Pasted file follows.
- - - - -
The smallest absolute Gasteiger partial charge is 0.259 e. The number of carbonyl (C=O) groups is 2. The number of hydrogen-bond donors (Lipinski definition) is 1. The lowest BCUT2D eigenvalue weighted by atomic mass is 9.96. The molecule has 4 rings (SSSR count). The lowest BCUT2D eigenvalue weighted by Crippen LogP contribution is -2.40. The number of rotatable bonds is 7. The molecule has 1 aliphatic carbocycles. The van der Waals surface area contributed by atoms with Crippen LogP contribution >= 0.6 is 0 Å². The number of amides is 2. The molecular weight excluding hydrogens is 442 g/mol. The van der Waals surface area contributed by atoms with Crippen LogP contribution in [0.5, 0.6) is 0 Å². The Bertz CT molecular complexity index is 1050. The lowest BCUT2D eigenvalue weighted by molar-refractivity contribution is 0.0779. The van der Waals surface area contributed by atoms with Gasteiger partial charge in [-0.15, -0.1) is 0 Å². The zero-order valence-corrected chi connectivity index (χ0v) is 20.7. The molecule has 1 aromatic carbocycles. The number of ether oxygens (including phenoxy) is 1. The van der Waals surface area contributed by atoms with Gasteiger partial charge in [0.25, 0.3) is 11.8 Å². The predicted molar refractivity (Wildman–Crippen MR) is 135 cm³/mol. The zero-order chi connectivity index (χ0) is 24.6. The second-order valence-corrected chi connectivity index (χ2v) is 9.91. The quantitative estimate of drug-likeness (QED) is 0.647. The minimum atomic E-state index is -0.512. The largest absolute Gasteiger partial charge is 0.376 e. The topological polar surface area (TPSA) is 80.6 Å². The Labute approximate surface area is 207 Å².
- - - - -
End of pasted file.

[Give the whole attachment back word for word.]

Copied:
The smallest absolute Gasteiger partial charge is 0.259 e. The number of carbonyl (C=O) groups is 2. The number of hydrogen-bond donors (Lipinski definition) is 1. The lowest BCUT2D eigenvalue weighted by atomic mass is 9.96. The molecule has 4 rings (SSSR count). The lowest BCUT2D eigenvalue weighted by Crippen LogP contribution is -2.40. The number of rotatable bonds is 7. The molecule has 1 aliphatic carbocycles. The van der Waals surface area contributed by atoms with Crippen LogP contribution >= 0.6 is 0 Å². The number of amides is 2. The molecular weight excluding hydrogens is 442 g/mol. The van der Waals surface area contributed by atoms with Crippen LogP contribution in [0.5, 0.6) is 0 Å². The Bertz CT molecular complexity index is 1050. The lowest BCUT2D eigenvalue weighted by molar-refractivity contribution is 0.0779. The van der Waals surface area contributed by atoms with Gasteiger partial charge in [-0.15, -0.1) is 0 Å². The zero-order valence-corrected chi connectivity index (χ0v) is 20.7. The molecule has 1 aromatic carbocycles. The number of ether oxygens (including phenoxy) is 1. The van der Waals surface area contributed by atoms with Gasteiger partial charge in [0.25, 0.3) is 11.8 Å². The predicted molar refractivity (Wildman–Crippen MR) is 135 cm³/mol. The zero-order chi connectivity index (χ0) is 24.6. The second-order valence-corrected chi connectivity index (χ2v) is 9.91. The quantitative estimate of drug-likeness (QED) is 0.647. The minimum atomic E-state index is -0.512. The largest absolute Gasteiger partial charge is 0.376 e. The topological polar surface area (TPSA) is 80.6 Å². The Labute approximate surface area is 207 Å².